Eighteen weeks ago I began monitoring the two new open sections of the Henry’s Fork, from Vernon Bridge to Ashton Dam and from the northern side of Riverside Campground to the southern border of Harriman Sate Park. Since then I have counted, observed, and talked to many anglers who braved harsh weather and enjoyed some of the first warm, sunny days on the river in Ashton. Now that it is May, three of the four monitoring periods within my angler use survey are complete. We have seen a dramatic increase in the number of fishermen out on the river since those cold, short days in January. It was once unusual to see more than four or five people in a day; now it is odd to see less than ten. To better illustrate this progression I will review the numbers from the first periods of the study and present our most recent findings. It is important to note that the following data reflects only the fishing at the section in Ashton and not at Pinehaven.
During the first period, mid-winter, which lasted from January 16th to February 12th, there were twenty possible weekdays and eight possible weekend days that people could have fished. During those days there were 162 fishable hours during the week and 64 on the weekends. Based on our observations, we estimated anglers invested 51 angler-hours during weekdays over the duration of the period. The weekend effort for the period was 40 angler-hours. If we break that down further it equates to 2.5 angler-hours per every week day and 5 angler-hours per each weekend day. For those people who braved the elements and battled frozen line guides to fish in January, they had the luxury of having the river to themselves.
The second period, late winter, began on February 13th and finished on April 1st. This period was not only longer but also saw warmer days, and more fishermen. During this period there were 34 weekdays and 15 weekend days. There were 320 fishable hours during the week and 138 on the weekends. Weekday effort more than tripled during this period, with 175 angler-hours estimated, and quadrupled on the weekends with 162 angler-hours. With the increased effort we saw a large rise in the estimated number of fish caught between the mid- and late-winter periods. During the first period we estimated that 44 Rainbow Trout were caught. In the second period that number jumped to 164. Similar trends were seen with Mountain Whitefish and Brown Trout. At the end of the period we observed a catch rate of 0.8 fish per hour, a rate that includes all species.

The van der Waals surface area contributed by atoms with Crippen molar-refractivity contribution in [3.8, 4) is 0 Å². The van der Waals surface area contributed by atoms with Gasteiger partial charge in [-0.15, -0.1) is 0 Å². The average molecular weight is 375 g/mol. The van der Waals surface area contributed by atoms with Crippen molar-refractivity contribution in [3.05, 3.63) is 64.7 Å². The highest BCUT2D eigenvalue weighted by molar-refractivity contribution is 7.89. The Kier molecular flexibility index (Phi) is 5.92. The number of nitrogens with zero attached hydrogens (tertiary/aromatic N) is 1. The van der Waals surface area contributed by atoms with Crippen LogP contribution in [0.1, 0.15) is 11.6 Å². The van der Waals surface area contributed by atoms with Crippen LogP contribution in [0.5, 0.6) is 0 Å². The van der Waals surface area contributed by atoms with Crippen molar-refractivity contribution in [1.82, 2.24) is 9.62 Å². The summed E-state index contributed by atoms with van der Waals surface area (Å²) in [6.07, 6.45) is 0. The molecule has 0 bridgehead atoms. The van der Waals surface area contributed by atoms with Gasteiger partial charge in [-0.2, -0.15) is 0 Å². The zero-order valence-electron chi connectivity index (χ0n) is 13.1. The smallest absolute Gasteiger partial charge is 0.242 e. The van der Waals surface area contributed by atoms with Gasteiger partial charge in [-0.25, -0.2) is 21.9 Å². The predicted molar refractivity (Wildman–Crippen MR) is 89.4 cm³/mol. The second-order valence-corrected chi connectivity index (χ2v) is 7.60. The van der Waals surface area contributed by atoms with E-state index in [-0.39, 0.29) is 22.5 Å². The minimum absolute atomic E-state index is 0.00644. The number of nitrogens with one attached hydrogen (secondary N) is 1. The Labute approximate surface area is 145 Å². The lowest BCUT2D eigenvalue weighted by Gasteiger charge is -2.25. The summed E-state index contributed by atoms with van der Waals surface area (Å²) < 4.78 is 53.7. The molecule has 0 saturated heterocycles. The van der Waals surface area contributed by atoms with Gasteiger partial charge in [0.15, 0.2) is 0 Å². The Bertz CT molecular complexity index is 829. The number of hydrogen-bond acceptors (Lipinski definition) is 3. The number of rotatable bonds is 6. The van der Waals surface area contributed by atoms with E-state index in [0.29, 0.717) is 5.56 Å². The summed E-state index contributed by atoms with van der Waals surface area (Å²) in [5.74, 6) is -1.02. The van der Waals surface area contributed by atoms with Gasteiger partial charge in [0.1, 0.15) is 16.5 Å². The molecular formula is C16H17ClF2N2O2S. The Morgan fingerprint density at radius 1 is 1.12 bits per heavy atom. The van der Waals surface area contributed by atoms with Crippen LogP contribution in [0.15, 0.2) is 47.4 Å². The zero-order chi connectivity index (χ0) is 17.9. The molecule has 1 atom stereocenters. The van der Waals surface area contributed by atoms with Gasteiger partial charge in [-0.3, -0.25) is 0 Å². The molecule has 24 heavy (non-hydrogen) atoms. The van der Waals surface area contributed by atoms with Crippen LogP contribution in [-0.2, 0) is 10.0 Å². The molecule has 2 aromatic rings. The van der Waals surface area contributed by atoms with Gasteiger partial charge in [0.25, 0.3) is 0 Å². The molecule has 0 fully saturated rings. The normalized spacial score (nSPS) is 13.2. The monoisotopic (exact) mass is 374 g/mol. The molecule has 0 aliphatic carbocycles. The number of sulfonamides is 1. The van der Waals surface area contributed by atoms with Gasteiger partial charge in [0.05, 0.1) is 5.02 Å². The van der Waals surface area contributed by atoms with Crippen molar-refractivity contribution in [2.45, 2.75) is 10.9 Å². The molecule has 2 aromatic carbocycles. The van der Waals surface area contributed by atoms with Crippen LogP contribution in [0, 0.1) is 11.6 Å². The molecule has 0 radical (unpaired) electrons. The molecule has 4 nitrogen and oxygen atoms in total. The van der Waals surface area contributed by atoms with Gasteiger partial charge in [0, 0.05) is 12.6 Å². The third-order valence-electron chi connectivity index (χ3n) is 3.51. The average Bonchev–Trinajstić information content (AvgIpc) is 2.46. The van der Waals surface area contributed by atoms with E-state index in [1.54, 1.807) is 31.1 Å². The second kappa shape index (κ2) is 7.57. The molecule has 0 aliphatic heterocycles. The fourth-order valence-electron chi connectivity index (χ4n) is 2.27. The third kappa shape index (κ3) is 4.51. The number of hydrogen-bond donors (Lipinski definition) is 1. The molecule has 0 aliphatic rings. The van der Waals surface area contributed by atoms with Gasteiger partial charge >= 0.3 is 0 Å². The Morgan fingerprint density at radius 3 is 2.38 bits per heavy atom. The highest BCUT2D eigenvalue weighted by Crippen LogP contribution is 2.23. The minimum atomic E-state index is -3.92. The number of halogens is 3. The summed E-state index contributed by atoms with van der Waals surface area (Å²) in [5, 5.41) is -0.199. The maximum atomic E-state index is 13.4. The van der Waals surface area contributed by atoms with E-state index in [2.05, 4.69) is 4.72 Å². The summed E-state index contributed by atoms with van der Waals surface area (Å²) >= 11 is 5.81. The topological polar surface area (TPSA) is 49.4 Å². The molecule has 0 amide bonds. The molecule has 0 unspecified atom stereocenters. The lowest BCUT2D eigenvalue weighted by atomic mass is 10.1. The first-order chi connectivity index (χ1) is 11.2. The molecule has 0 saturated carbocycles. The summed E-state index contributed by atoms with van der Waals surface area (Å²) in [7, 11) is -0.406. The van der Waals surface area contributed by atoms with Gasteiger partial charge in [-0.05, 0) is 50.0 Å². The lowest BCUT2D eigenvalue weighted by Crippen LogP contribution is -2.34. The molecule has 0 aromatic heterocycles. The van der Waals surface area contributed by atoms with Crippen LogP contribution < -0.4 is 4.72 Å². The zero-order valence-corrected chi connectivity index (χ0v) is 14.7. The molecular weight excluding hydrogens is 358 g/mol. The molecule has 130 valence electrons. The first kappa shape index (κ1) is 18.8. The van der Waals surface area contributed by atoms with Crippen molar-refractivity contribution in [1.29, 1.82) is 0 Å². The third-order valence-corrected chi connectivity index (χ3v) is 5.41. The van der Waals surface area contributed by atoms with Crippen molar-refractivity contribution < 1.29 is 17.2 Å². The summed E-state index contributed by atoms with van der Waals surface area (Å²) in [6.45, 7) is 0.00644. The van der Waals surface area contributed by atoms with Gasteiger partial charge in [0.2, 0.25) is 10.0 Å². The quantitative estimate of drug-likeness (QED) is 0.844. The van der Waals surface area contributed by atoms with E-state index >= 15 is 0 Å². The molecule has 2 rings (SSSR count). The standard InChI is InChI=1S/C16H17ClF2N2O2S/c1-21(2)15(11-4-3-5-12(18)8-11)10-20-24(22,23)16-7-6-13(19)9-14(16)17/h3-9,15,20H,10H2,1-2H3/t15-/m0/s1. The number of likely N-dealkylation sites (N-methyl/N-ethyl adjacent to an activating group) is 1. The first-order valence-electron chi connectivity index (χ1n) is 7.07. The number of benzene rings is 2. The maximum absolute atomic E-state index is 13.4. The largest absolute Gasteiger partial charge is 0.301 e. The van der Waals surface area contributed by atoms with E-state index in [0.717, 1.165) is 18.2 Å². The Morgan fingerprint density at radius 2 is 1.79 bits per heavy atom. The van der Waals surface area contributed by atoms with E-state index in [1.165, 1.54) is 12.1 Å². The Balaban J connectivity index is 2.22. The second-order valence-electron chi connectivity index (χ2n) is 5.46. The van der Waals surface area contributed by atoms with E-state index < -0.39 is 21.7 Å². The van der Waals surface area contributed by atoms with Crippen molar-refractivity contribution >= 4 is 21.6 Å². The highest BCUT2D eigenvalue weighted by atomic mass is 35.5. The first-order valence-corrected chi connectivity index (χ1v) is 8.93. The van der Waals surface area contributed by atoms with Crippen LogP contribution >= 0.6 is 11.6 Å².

The third period, early spring, began on April 2nd and concluded on April 29th. The number of fishable weekdays in this period was 20 and the number of weekend days was 8, just as in the first period. Again, we saw an increase in the angler effort on both the weekdays and the weekend, but most notably during the week. During this period we estimated 427 angler-hours for the weekdays and 261 on the weekends. On a daily basis this equates to 21.4 angler-hours per day on weekdays and 32.6 angler-hours on weekend days. In the third period, fishing pressure was 8.5 times greater on weekdays and 6.5 times greater on weekends when compared to the first period. The overall catch rate for all three periods was 0.7 fish per hour. This is slightly lower than the 0.8 fish per hour at the end of the second period, a result that is likely due to the overall increase of fishing pressure. One reason that increased pressure could decrease the hourly catch rate is because there is more competition for the finite number of fish in the river. With more anglers fishing to the same fish, each angler’s hourly success is bound to decrease. However, the increased effort more than made up for the slight decrease in catch rate. The estimated number of fish caught during the early spring period was substantially greater than in the previous periods, simply because of the increase in fishing pressure. We estimate that 334 Rainbows, 86 Mountain Whitefish, and 50 Brown Trout were caught during the third period.
With two weeks left in the new season we are continuing to see an increase in the number of people fishing on the Vernon Bridge to Ashton Dam section.
In the Pinehaven area, after four and-a-half months, I finally observed and interviewed one angler who was fishing from Wood Road 16. With summer weather and hatches fast approaching, I fully expect to see more people fishing in the Pinehaven section over the next 10 days, but that stretch did not see any fishing pressure for the vast majority of the newly opened season.
The Ashton section, as clearly demonstrated from our findings, received consistent fishing pressure from the beginning of the season, which will likely help to reduce the opening day pressure observed there in previous seasons. Furthermore, the opportunity for winter fishing between Vernon Bridge and Ashton Dam most likely removed some fishing winter fishing pressure that would have otherwise occurred on other reaches of the lower Henry’s Fork.